Alpha Centauri

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Overview

The word in the year 2239 is that the human race is doomed. With the Earth groaning beneath the weight of 200 billion people and with the limit of derivable scientific knowledge frighteningly close at hand, scientists believe the human race will crash, burn and vanish by the end of the twenty-third century. The last hope of humanity travels with Captain Virginia Vonzell Qing-an, her androgynous lover, and eleven other crew members aboard Earth's first starship, Mother Night, on a colonizing mission to Alpha ...
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Overview

The word in the year 2239 is that the human race is doomed. With the Earth groaning beneath the weight of 200 billion people and with the limit of derivable scientific knowledge frighteningly close at hand, scientists believe the human race will crash, burn and vanish by the end of the twenty-third century. The last hope of humanity travels with Captain Virginia Vonzell Qing-an, her androgynous lover, and eleven other crew members aboard Earth's first starship, Mother Night, on a colonizing mission to Alpha Centauri - the closest, most likely place to find worlds suitable for human habitation. It is the adventure of a lifetime, but plagued from the onset by programming errors, structural damage and irresponsible death. But a different kind of plague could doom the assignment and, ultimately, the civilization that conceived it. A terrorist group, Indigo, has infiltrated the ship - single-minded true believers convinced that the only cure for their world's population problems is rampant, viral-induced, sexually transmitted sterilization. And the stakes are about to reach astronomical proportions. Because an artifact exists on a rocky moon called Atalanta, an impossibly ancient remnant of an alien race that offers possible solutions to humanity's gravest dilemma - and a hope and knowledge beyond present mortal comprehension - but only if Mother Night's besieged mission can somehow, miraculously, be salvaged.
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Editorial Reviews

Locus
Barton and Capobianco are a team to watch out for.
Science Fiction Weekly
A rich and absorbing odyssey through both deep space and the dark territories of the human heart. It's jam-packed with strange vistas, intriguing ideas and stylish writing.
Publishers Weekly - Publisher's Weekly
The coauthors of the SF thriller Iris collaborate on another tale of human lust and limitation set among the stars. In the year 2239, with the human race bursting the seams of the solar system, the Earth launches starships in the hope of finding another habitable world. The crew of Mother Night, a resourceful band of scientists, engineers and biologists, is assigned the binary system of Alpha Centauri. Although Captain Virginia Vonzell Qing-an and her shipmates, including her female transsexual lover and the traitorous Mies Cochrane, don't find a new Earth, they do stumble across an explosive discoverysigns of intelligent, alien life. While the crew investigates this mystery, there are plenty of intimate intrigues below decks, with partners switching partners and all manner of zero-gee couplings performed with balletic skill. Barton and Capobianco's emphasis on infidelity and sexual addiction pervades the novel, as if to say that, when humanity finally journeys to the stars, we will carry our baser impulses with us. Though blessed with fantastic visions, this space saga is diminished by its gratuitous sex and soap-operatic plotting. July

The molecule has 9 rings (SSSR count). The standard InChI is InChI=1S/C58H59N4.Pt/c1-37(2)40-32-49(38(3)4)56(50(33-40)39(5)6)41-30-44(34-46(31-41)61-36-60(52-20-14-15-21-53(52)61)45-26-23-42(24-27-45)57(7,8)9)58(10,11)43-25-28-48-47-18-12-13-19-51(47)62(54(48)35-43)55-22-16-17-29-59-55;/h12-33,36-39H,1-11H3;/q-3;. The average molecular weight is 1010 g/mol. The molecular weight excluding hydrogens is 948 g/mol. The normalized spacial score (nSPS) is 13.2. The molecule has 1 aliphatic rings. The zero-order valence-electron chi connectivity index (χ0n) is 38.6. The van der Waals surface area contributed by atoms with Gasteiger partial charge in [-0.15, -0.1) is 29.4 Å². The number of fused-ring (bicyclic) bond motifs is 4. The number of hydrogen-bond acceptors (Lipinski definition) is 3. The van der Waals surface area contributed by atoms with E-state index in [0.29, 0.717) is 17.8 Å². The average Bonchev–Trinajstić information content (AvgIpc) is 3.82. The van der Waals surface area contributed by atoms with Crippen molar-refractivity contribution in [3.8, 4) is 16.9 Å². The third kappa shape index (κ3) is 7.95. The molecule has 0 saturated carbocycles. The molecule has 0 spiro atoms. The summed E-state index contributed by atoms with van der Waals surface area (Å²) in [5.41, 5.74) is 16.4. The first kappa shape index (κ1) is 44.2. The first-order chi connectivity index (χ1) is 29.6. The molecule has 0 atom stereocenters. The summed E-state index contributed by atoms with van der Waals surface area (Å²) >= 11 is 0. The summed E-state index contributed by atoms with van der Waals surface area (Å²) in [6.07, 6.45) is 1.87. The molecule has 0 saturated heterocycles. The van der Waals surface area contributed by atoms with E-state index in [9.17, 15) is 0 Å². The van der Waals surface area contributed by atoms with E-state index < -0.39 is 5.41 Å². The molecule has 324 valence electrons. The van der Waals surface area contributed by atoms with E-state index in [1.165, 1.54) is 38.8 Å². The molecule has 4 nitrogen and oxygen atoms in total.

Library Journal
From a grossly overpopulated Earth in 2239 A.D., an exploratory colonization mission to Alpha Centauri finds Mies Cochrane carrying an autovirus inside him that, after sexual intercourse, halts conceptionthe perfect birth control. The explorers discover the remains of an ancient civilization and a way to see what caused their extinction through the eyes of the last, long-dead inhabitant. The authors Iris, LJ 2/15/90 make a strong statement about overpopulation, solutions to it, and humanity's purpose for existing. This thought-provoking book, a mix of sexually explicit passages and scientific exposition, is recommended for adult sf collections.
Kirkus Reviews
Twenty-third-century exploration of Alpha Centauri, from the authors of Iris (1990). With the solar system overpopulated to the bursting point, the Daiseijin foundation has sent out starships to explore Earth's nearest stellar neighbors. After 14 years in suspended animation, Captain Ginny Qing-an, chief engineer Kai, and the rest of Mother Night's crew arrive at Alpha Centauri, discovering evidence of previous civilizations on planet Pholos. With their time scanner (the physics behind this is ingenious and persuasive), they piece together the history of not one but three intelligent races: the Frogmen; their bitter rivals, the Rhinotaurs, exterminated by the Frogmen; and the mysterious Leospiders, whom the Frogmen apparently served. After millions of years, Pholos grew old and died, but the immortal, fatalistic Leospiders built huge underground repositories of faster-than-light starships and an equally vast mausoleum to house their uncorrupted bodies. The sexually obsessed humans, meanwhile, realize that planetologist Mies Cochrane is a personality construct, programmed by his Indigo masters to sterilize his female partners by means of nanoviruses in his sperm.

Brilliant extrapolations and dazzling speculations obscured by nasty, grim, manipulative sexual contortions: great ideas, disagreeable dramatics.

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Product Details

  • ISBN-13: 9780380782055
  • Publisher: HarperCollins Publishers
  • Publication date: 9/1/1998
  • Format: Mass Market Paperback
  • Pages: 448
  • Product dimensions: 4.24 (w) x 6.95 (h) x 1.23 (d)

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